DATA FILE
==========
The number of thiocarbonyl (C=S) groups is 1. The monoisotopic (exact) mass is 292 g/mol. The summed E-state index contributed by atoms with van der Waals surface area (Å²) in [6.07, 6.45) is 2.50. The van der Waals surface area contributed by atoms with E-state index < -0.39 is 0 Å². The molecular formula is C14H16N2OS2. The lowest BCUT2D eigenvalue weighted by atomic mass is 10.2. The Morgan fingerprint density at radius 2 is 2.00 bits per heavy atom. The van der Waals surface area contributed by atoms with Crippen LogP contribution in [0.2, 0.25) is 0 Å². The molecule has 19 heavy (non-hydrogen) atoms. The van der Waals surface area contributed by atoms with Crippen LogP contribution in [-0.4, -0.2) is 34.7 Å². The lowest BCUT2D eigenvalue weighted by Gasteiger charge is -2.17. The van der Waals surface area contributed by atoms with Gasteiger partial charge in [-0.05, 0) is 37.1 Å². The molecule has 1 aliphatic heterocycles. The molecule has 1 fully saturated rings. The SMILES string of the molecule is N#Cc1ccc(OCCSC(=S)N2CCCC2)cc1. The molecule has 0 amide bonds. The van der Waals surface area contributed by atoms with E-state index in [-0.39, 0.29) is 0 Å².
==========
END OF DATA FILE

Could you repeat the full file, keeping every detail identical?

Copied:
The number of thiocarbonyl (C=S) groups is 1. The monoisotopic (exact) mass is 292 g/mol. The summed E-state index contributed by atoms with van der Waals surface area (Å²) in [6.07, 6.45) is 2.50. The van der Waals surface area contributed by atoms with E-state index < -0.39 is 0 Å². The molecular formula is C14H16N2OS2. The lowest BCUT2D eigenvalue weighted by atomic mass is 10.2. The Morgan fingerprint density at radius 2 is 2.00 bits per heavy atom. The van der Waals surface area contributed by atoms with Crippen LogP contribution in [0.2, 0.25) is 0 Å². The molecule has 19 heavy (non-hydrogen) atoms. The van der Waals surface area contributed by atoms with Crippen LogP contribution in [-0.4, -0.2) is 34.7 Å². The lowest BCUT2D eigenvalue weighted by Gasteiger charge is -2.17. The van der Waals surface area contributed by atoms with Gasteiger partial charge in [-0.05, 0) is 37.1 Å². The molecule has 1 aliphatic heterocycles. The molecule has 1 fully saturated rings. The SMILES string of the molecule is N#Cc1ccc(OCCSC(=S)N2CCCC2)cc1. The molecule has 0 amide bonds. The van der Waals surface area contributed by atoms with E-state index in [-0.39, 0.29) is 0 Å².